Eight baby vipers were born at the Los Angeles Zoo in July, marking the first successful births resulting from the zoo’s effort to breed a snake that is used to the cold weather of its native Armenian and Turkish environs, city officials announced Tuesday.
Two Armenian vipers each gave birth to a litter, one on July 13 and another on July 16, after cold weather conditions similar to those of a “harsh Armenian winter” were replicated at the zoo, according to Ian Recchio, curator of Reptiles and Amphibians.
“Armenian vipers are difficult to reproduce in captivity because they come from a mountainous environment which has snow on the ground for a good part of the year,” he said.
In addition to the Armenian highlands and eastern Turkey, the viper species can also be found in western Azerbaijan and northwestern Iran.
Most snakes hatch from eggs, but the Armenian vipers came into the world through live births, zoo officials said.
Zoo animal care specialists made several failed attempts to breed the vipers, only succeeding when they built a habitat that resembles the rocky crevices and wintry temperatures the snakes typically consider home.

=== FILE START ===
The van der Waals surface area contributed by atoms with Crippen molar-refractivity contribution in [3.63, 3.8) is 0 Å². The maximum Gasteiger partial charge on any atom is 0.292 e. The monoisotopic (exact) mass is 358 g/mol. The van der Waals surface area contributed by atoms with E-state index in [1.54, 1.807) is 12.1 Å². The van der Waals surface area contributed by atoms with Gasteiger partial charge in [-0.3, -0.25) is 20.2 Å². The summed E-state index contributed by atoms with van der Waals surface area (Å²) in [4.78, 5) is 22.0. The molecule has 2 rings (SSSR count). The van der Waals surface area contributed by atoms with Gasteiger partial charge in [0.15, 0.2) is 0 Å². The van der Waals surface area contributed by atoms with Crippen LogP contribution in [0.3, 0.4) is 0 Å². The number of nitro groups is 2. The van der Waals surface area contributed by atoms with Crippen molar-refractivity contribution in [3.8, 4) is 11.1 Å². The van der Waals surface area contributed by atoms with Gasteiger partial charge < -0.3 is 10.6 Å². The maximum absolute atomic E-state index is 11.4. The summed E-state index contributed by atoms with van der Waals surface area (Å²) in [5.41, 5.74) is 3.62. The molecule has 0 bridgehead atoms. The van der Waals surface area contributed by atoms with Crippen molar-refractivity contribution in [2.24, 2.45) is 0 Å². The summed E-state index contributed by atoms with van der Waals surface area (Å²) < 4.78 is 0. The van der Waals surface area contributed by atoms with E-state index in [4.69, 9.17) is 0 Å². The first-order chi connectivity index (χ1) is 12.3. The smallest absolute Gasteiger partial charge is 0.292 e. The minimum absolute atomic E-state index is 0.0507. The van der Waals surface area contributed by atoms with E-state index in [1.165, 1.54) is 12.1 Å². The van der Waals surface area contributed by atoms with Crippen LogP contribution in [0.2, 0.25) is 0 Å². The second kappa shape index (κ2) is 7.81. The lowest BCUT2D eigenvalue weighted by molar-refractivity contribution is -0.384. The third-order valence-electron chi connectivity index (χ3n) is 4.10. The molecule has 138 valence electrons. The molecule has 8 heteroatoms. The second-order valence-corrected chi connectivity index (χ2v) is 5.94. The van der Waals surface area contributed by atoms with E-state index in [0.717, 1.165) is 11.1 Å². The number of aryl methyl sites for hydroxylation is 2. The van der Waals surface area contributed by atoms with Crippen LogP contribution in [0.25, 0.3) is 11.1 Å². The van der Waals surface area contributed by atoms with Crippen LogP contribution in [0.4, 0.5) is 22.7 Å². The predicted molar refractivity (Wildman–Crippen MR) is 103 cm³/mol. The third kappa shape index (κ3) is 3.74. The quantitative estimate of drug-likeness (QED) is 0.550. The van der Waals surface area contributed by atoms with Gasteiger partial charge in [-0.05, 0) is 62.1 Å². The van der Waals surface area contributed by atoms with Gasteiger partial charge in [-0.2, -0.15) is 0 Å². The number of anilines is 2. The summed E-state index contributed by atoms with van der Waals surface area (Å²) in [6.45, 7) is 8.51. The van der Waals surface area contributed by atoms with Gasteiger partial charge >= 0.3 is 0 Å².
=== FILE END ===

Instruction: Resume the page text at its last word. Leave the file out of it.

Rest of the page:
The courting ritual includes the parent vipers going into brumation, which is similar to hibernation, in a refrigerated environment for six months. When they awake, the prospective fathers duel each other for the chance to breed with the female vipers.
“This was the first time we had the chance to house the vipers in near- freezing temperatures in the scientific refrigerator and let the males engage in combat,” Recchio said. “We had a specific plan, and once all of the individual parts came into place we were able to reproduce this interesting viper.”
The baby vipers and their parents can be viewed in the “Care and Conservation” of the Living Amphibians, Reptiles and Invertebrates (LAIR) exhibit, zoo officials said.
— City News Service
>> Want to read more stories like this? Get our Free Daily Newsletters Here!Follow us: